Pope Emeritus Benedict XVI's released a letter on April 11th. It came out of a Vatican meeting in February to discuss the recent scandals. Benedict retraces patterns that led to the issue. I have highlighted four here that I think pertinent for every American Catholic, especially as he. Each point is supported by a quotation and followed by some of my own commentary. The full text of his letter is found at the bottom.
1) Bring back the Theological Category of "Martyrdom"
"There are values which must never be abandoned for a greater value and even surpass the preservation of physical life. There is martyrdom. God is (about) more than mere physical survival. A life that would be bought by the denial of God, a life that is based on a final lie, is a non-life."
Ask a Catholic, or any Christian, what would you do if a Nazi came to the door in WWII, you were harboring Jews in your basement, and you were asked, "Do you have any Jews here?" They will try to suggest lying, fighting, silence, taking the Nazi gun, just about everything you can imagine, but one. Now, Push the conversation to the point of saying they have the upper arm on you, guns pointed at you, you are outmanned, outnumbered, and their questions are on point, forcing a true response out of you. 9 out of 10 times people will say, "Well then I'd lie." Ask them "why?" And you'll get the response, "Because they would kill me otherwise. I'm not stupid" Notice martyrdom, the cross, is not part of our ethical imagination.
Now, the Eighth Commandment of the Decalogue is "Thou Shalt Not Bear False Witness," which has been interpreted by The Church since time immemorial to mean 'You can't lie, for any reason, ever, period, not even a white lie about how your aunt looks great in her new, gaudy dress.' If you bring this to people's attention they will mostly scoff at the idea of dying rather than lying. They will return to "what if I grab the gun?" Given the constraints of lying or death, most pick lying.
Why is it death is not an option for us? Why is death considered the worst thing that could happen and yet the one thing we don't talk about? Why is it that we think dying is a punishment but breaking God's commandments has no punishment? Why do we fear the death of the soul more than becoming unjust? Could it be Christians in our society don't think like Christians at all? But more like pagans? And like bad pagans, for many good pagans have argued you ought never lie.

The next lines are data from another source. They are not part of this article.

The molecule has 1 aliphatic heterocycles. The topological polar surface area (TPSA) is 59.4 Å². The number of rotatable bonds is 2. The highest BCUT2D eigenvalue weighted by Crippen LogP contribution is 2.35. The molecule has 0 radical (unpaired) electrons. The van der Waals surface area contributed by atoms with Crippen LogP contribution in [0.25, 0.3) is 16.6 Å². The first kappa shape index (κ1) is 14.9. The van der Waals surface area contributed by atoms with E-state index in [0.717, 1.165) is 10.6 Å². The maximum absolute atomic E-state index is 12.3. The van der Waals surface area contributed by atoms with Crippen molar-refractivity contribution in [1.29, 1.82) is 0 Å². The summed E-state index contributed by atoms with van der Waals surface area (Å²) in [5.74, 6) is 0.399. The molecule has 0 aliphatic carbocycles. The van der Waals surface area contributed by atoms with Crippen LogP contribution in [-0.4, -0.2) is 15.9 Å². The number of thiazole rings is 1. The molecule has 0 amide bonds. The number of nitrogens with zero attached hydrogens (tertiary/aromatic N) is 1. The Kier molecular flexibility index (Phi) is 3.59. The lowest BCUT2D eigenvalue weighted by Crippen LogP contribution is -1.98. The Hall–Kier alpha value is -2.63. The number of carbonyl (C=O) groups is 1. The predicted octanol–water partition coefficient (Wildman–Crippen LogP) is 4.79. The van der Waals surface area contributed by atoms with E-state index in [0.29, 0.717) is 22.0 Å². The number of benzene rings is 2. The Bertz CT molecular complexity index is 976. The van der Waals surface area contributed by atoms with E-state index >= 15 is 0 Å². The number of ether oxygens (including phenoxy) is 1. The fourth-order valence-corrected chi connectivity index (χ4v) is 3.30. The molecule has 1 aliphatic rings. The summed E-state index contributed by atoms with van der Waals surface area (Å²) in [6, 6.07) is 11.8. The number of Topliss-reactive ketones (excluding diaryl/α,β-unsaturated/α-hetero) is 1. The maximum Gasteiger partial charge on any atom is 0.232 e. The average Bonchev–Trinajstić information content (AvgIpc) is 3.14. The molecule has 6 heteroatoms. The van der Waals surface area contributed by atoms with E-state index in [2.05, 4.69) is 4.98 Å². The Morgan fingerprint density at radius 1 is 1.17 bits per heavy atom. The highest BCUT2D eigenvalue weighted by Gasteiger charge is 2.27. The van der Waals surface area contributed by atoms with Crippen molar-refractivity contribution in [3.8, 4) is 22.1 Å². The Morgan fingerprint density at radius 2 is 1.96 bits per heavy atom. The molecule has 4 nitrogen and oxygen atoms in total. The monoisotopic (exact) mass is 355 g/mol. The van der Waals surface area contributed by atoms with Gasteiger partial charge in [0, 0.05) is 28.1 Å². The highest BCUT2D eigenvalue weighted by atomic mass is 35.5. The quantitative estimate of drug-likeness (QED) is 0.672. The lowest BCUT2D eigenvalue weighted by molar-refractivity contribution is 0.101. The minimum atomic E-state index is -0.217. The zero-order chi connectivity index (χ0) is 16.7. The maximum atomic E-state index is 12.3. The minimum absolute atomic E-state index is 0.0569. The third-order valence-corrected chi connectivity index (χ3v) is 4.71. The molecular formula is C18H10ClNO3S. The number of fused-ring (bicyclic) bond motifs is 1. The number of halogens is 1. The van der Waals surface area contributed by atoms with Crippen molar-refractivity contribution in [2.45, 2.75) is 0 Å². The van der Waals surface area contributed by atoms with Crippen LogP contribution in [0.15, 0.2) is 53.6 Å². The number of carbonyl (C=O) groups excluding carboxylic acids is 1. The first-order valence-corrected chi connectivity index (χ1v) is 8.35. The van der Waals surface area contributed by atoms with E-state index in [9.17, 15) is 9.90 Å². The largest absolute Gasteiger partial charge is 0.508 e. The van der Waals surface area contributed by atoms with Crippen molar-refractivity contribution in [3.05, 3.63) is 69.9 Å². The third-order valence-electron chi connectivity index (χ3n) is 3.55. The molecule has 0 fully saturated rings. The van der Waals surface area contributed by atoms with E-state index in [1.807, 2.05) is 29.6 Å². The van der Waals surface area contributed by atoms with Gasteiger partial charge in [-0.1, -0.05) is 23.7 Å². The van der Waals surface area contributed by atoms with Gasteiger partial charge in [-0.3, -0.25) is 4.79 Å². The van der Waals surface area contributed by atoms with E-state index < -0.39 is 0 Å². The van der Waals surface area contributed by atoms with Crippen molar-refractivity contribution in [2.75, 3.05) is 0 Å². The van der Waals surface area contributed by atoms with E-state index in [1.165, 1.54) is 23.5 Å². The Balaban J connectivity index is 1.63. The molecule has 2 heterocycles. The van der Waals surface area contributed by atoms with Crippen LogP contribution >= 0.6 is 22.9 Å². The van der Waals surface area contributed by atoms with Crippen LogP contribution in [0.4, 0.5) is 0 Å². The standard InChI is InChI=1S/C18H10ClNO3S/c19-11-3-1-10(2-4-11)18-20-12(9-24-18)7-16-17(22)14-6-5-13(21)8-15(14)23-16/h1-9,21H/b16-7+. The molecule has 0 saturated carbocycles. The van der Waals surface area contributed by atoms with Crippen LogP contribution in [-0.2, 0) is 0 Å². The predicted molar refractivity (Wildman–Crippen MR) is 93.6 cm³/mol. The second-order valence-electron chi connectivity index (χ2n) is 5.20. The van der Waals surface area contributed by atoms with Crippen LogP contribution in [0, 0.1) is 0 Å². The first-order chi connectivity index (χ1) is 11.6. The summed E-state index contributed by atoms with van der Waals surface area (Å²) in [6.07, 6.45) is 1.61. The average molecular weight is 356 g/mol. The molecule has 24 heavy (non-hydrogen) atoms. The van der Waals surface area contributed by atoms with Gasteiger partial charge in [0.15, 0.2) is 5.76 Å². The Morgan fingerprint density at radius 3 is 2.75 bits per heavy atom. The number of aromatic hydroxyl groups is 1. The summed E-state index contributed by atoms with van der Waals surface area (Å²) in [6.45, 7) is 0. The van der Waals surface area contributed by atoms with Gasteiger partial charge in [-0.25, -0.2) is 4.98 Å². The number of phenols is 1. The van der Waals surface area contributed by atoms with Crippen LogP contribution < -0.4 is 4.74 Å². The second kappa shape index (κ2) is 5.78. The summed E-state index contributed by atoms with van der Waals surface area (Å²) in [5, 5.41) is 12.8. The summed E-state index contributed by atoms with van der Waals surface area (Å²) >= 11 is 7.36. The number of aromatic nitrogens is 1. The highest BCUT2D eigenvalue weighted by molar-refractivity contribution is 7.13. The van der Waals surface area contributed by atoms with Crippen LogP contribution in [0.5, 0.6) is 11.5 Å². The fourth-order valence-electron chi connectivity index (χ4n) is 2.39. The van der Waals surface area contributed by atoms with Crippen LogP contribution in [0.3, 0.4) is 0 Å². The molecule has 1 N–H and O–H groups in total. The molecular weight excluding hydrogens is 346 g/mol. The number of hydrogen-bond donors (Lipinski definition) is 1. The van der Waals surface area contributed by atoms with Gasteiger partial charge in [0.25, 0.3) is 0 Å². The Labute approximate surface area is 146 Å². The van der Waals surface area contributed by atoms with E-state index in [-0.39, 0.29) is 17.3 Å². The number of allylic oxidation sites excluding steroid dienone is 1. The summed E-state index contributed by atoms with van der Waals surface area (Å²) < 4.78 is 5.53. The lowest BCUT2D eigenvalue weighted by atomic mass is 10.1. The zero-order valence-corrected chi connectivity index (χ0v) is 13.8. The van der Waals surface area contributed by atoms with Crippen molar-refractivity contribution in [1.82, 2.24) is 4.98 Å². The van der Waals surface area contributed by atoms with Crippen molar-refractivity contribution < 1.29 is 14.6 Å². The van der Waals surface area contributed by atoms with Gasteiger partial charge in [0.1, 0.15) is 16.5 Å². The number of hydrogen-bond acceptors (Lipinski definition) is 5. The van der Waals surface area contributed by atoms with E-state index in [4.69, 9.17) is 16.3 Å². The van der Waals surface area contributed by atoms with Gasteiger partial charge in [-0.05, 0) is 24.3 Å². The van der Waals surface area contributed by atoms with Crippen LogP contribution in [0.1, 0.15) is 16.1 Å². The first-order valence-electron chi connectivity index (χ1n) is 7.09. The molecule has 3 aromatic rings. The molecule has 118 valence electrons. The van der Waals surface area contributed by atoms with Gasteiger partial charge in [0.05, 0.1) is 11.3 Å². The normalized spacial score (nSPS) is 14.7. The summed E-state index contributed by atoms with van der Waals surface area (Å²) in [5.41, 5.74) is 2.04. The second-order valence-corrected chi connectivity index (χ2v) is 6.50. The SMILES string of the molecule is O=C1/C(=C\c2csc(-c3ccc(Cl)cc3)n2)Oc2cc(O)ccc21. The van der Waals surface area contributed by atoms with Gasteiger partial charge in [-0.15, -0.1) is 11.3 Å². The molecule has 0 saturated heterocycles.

The Cross is always an option, Lying is not on the buffet, for the disciple of Christ anyway. We somehow have tried to separate Christ's Cross from Martyrdom, to have the former without the latter. "Take up my cross and follow me," and again, "those who do not take up their cross cannot be my disciples." Could we be engaged in a large project of self-deception? What does it mean to stare at a crucifix at Mass and to eat the body of the Godman who gave up for his life for us without sin, if we say we'd rather sin and not give up our lives?
2) Return to the Philosophy of Natural Law for Moral Theology
"Until the Second Vatican Council, Catholic moral theology was largely founded on natural law, while Sacred Scripture was only cited for background or substantiation. In the Council’s struggle for a new understanding of Revelation, the natural law option was largely abandoned, and a moral theology based entirely on the Bible was demanded."
A Bible alone morality is called "Protestantism." Luther ushered in Prima Scriptura (Bible first), even above The Tradition. The Baptists following Luther's schema then figured out by putting The Bible first they could read it in a way to suggest no tradition was needed. So Prima Scriptura turned into Solo Scriptura. Then the Evangelicals a century later figured out The Bible talks about experiencing a personal relationship with Jesus. So Solo Scriptura became Solo Experientia or 'Experience Alone.' From here Protestant denominations exploded into thousands of denominations, mostly all born right here in The States. Everytime someone disagrees with someone's experience or reading of the Bible, you just start another church. And since The Church is the body of Christ, I guess there are (A) are thousands of bodies Jesus took on in Mary's womb or (B) Jesus actually doesn't have a body, but is a ghostly man (see: Gnosticism, Cartesianism) and The Church is simply the spirit of "all believers." The end of this game is one form of Christianity per believer, or secular humanists rightly looking to this mess of Protestantism and saying, "You Christians are crazy, I'm out." This is how a whole population of "Nones," no religion, not against, not for, just never grew up around it was born -- because their parents saw how mad this was. Now, as Catholics, do we want to start a "Bible Alone" morality? Not no, but hell no. We don't need to chase that sinking fleet.